However interesting historically are the towns of the Coast, at best they appear unattractive places in which to live and their appearance mirrors the relative stagnation of the economy and the slow growth of population. During the decade 1951–61 the urban population of the West Coast declined by 0·8 per cent and only two towns, Greymouth and Hokitika, showed an increase – 16 and 18 respectively. Only one county, Murchison, showed an increase of population; all the others registered a decline, so that the total rural population decreased by 10·3 per cent. Overall, the regional population fell by 5·2 per cent so that in 1961 the West Coast contained only 1,704 more persons than it did in 1911. In the period April 1953 to April 1961, although the labour force engaged in manufacturing increased by 5 per cent, which is well below the national level of increase, the total labour force declined by 7·43 per cent. In response to the challenge of these rather depressing figures, a number of investigating bodies have put forward a variety of proposals designed to stimulate growth and diversify the economy. A recommendation for the establishment of a large-scale integrated forest-product industry has initially received the warmest reception.
Despite the exceedingly low percentage of the total population contained in the region, it has been able to exercise an extraordinary influence in national affairs, due partly to the historical importance of the area, partly to the importance of the West Coast seats in the politics of the Labour Party, and to the strength of the coalminers' trade unions. The resentment of the West Coasters at the treatment they were supposedly receiving was expressed in the 1962 by-elections when, in a safe seat, the Labour candidate's majority fell to 294. But the issue goes deeper than party politics. Technological developments are against the coal industry and alternative sources of fuel are welcomed by sorely tried consumers. Where science, technology, or affluence favours West Coast industries, as with timber and tourism, the old traditions of the exploitative economies are inhibitory. A number of new industries have been suggested for the area, but before the tide can be turned–and in a period of rapid national demographic growth an overall decline of 5 per cent indicates a strongly adverse tide–the whole economy of the region, the pattern of its urban settlements, and its demographic structure need remoulding to the requirements of the twentieth century.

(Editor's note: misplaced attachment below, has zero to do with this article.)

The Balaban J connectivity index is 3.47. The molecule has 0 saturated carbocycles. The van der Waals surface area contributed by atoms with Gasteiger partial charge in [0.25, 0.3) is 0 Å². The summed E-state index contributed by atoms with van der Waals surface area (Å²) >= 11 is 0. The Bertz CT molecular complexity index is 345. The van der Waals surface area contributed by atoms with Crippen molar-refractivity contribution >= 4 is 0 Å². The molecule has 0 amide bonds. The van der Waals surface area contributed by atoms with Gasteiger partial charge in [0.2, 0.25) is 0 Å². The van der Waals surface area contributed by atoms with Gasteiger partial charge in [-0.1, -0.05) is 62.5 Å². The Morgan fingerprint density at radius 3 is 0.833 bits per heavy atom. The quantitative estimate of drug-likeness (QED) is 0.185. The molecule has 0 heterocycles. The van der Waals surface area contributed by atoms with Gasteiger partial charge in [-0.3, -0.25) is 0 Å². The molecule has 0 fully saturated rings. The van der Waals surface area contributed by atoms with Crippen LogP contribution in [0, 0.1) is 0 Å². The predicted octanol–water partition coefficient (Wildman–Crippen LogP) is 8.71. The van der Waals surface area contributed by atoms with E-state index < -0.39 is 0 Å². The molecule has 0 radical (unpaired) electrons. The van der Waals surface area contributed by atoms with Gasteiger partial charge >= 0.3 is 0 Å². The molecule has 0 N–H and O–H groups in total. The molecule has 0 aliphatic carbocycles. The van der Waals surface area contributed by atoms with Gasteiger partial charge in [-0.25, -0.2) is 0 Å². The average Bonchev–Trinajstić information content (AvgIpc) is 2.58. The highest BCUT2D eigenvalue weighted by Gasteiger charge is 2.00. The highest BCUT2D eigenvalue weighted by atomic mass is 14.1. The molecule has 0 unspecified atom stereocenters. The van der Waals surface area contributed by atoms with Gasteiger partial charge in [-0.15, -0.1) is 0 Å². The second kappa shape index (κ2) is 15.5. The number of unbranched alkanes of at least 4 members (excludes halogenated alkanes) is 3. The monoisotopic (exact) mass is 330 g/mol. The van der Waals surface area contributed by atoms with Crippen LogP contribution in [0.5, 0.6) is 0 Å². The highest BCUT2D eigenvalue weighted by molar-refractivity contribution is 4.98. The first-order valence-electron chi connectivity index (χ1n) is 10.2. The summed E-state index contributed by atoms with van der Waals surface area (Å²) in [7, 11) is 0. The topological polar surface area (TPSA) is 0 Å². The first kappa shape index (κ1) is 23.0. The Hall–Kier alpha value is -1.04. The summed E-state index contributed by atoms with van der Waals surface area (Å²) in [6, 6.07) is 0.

by Samuel Harvey Franklin, B.COM.GEOG., M.A.(BIRMINGHAM), Senior Lecturer, Geography Department, Victoria University of Wellington.
- New Zealand Geographer, Vol. 10, Oct 1954, “The Poutini Coast–a Geography of Maori Settlement in Westland”, McCaskill, M.
- Ibid., Vol. 12, Apr 1956, “The Gold Rush Population of Westland”, McCaskill, M.; Ibid., Vol. 12, Oct 1956. “Westland's Forests and the Future”, McCaskill, M.; Ibid., Vol. 17, Apr 1961, “Rehabilitating the West Coast”, McCaskill, M.;Proceedings of the Second New Zealand Geography Conference, Christchurch, 1958, “Miner, Merchant, and Mountain – a Study in the Political Geography of Goldrush Westland, 1865–76”
- Report on Land Utilisation Survey–West Coast Region (1959)
- Report on the West Coast, West Coast Committee of Inquiry (1960)
- Supplementary Report on the West Coast, West Coast Committee of Inquiry (1960)
- West Coast Region – National Resources Survey, Part I, Town and Country Planning Branch, Ministry of Works (1959). The West Coast Gold Rushes, May, P. R. (1962).